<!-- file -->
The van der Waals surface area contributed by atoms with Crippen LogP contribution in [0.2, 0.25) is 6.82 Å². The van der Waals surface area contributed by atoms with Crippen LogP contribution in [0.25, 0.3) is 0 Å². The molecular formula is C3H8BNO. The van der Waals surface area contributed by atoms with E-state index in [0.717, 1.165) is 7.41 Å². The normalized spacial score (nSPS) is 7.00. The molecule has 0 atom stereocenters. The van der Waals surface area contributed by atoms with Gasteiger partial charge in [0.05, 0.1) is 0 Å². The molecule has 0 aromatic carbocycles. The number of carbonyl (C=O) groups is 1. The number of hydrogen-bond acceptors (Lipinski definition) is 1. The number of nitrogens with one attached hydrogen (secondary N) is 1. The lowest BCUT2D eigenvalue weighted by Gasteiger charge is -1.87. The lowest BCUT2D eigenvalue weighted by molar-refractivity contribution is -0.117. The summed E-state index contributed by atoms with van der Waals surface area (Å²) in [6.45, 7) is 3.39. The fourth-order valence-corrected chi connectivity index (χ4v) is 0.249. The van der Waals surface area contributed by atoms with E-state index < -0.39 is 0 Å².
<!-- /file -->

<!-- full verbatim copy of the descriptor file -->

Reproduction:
The van der Waals surface area contributed by atoms with Crippen LogP contribution in [0.2, 0.25) is 6.82 Å². The van der Waals surface area contributed by atoms with Crippen LogP contribution in [0.25, 0.3) is 0 Å². The molecular formula is C3H8BNO. The van der Waals surface area contributed by atoms with E-state index in [0.717, 1.165) is 7.41 Å². The normalized spacial score (nSPS) is 7.00. The molecule has 0 atom stereocenters. The van der Waals surface area contributed by atoms with Gasteiger partial charge in [0.05, 0.1) is 0 Å². The molecule has 0 aromatic carbocycles. The number of carbonyl (C=O) groups is 1. The number of hydrogen-bond acceptors (Lipinski definition) is 1. The number of nitrogens with one attached hydrogen (secondary N) is 1. The lowest BCUT2D eigenvalue weighted by Gasteiger charge is -1.87. The lowest BCUT2D eigenvalue weighted by molar-refractivity contribution is -0.117. The summed E-state index contributed by atoms with van der Waals surface area (Å²) in [6.45, 7) is 3.39. The fourth-order valence-corrected chi connectivity index (χ4v) is 0.249. The van der Waals surface area contributed by atoms with E-state index < -0.39 is 0 Å².